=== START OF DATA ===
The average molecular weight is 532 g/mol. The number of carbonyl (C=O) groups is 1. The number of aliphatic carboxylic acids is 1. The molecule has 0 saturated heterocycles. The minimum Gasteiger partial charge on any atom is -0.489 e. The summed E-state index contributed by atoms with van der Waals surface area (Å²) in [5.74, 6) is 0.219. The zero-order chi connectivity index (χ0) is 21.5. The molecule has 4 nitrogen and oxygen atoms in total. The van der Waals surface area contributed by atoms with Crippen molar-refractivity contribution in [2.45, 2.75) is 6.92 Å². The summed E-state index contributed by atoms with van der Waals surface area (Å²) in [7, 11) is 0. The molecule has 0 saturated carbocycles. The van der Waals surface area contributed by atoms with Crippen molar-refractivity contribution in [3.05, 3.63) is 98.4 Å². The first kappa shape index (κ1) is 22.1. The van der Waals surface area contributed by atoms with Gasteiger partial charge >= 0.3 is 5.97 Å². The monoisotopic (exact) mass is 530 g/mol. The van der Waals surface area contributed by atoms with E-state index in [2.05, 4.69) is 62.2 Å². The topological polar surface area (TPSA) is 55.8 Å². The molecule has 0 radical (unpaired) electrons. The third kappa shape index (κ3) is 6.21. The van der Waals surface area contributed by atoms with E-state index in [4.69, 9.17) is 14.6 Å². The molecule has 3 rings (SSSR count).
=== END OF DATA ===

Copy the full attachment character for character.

The average molecular weight is 532 g/mol. The number of carbonyl (C=O) groups is 1. The number of aliphatic carboxylic acids is 1. The molecule has 0 saturated heterocycles. The minimum Gasteiger partial charge on any atom is -0.489 e. The summed E-state index contributed by atoms with van der Waals surface area (Å²) in [5.74, 6) is 0.219. The zero-order chi connectivity index (χ0) is 21.5. The molecule has 4 nitrogen and oxygen atoms in total. The van der Waals surface area contributed by atoms with Crippen molar-refractivity contribution in [2.45, 2.75) is 6.92 Å². The summed E-state index contributed by atoms with van der Waals surface area (Å²) in [7, 11) is 0. The molecule has 0 saturated carbocycles. The van der Waals surface area contributed by atoms with Crippen molar-refractivity contribution in [3.05, 3.63) is 98.4 Å². The first kappa shape index (κ1) is 22.1. The van der Waals surface area contributed by atoms with Gasteiger partial charge >= 0.3 is 5.97 Å². The monoisotopic (exact) mass is 530 g/mol. The van der Waals surface area contributed by atoms with E-state index in [2.05, 4.69) is 62.2 Å². The topological polar surface area (TPSA) is 55.8 Å². The molecule has 0 radical (unpaired) electrons. The third kappa shape index (κ3) is 6.21. The van der Waals surface area contributed by atoms with E-state index in [4.69, 9.17) is 14.6 Å². The molecule has 3 rings (SSSR count).